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Volumes III and IV of this latest contribution to the systems of medical practice now available are fully up to the standard of the previous volumes and present to some extent the same qualities and deficiencies. As an example of the deficiencies, one may cite page 10 of volume III, which is devoted merely to four large headings that refer the reader elsewhere. As an example of some of the special qualities of the work, one may point to the extraordinarily fine colored illustrations of cataract and to the concise summaries of many other topics which one ordinarily does not find in such encyclopedias. Thus, special comment must be given to the articles on child health and on contraception which appear in volume III and to those on diet and diseases of the ear which appear in volume IV. An unusual contribution is the article on the care of the dying by Sir Humphry Rolleston, chief editor of this series. It is only two and one-half pages in length but is a classic among medical contributions. The authors of the various articles are all leading British physicians well selected not only for their knowledge of the subjects with which they are concerned but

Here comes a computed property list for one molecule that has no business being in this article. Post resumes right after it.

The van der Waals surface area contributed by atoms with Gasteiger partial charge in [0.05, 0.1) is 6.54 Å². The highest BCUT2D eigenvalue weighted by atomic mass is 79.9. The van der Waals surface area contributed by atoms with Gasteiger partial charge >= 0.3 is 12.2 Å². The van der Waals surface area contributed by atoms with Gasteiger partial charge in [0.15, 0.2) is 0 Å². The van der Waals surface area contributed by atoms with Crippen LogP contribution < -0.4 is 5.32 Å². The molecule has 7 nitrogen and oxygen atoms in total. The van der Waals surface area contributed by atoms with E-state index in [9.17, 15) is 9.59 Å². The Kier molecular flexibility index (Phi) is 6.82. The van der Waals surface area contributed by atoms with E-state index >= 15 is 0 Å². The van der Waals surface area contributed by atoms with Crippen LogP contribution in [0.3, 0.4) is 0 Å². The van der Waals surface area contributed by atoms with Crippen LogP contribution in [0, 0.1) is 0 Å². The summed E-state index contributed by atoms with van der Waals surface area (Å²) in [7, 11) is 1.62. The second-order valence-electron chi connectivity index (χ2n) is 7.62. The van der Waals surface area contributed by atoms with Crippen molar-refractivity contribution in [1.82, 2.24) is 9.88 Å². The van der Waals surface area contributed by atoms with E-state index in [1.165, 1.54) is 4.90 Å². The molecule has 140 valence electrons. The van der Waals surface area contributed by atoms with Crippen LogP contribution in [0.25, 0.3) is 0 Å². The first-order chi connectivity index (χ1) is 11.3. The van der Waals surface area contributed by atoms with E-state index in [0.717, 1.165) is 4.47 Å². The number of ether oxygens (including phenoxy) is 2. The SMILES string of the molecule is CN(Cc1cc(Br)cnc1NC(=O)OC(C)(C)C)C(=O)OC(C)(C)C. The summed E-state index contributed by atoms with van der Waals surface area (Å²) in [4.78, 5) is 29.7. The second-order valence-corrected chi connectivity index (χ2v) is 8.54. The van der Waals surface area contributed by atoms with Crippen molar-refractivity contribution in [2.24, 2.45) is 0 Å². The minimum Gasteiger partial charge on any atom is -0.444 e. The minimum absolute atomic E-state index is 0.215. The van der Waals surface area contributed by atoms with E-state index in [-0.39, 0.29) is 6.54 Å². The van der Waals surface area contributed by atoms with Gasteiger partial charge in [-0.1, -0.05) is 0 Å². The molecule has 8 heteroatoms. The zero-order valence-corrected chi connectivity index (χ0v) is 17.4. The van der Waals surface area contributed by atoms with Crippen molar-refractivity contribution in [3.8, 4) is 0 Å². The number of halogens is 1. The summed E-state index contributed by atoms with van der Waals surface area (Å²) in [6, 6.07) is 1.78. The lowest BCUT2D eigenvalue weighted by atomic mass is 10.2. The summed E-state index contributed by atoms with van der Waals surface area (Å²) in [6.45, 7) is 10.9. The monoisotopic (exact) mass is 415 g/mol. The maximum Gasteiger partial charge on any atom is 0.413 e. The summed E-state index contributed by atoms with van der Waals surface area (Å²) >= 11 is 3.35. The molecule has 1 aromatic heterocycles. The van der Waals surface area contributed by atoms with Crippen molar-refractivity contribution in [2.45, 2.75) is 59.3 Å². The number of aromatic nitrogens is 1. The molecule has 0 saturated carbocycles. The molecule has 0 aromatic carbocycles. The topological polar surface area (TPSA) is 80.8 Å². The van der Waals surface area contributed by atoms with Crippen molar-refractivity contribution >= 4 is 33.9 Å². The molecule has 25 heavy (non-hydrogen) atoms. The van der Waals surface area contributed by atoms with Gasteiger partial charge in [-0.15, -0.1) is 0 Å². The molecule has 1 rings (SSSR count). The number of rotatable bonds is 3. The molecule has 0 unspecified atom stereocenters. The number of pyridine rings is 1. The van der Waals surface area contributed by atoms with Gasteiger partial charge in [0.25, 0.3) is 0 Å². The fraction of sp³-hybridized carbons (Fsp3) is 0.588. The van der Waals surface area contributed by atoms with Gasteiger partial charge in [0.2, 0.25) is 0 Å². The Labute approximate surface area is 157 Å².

The British Encyclopaedia of Medical Practice Including Medicine, Surgery, Obstetrics, Gynaecology and Other Special Subjects. JAMA. 1938;110(9):679-680. doi:10.1001/jama.1938.02790090061028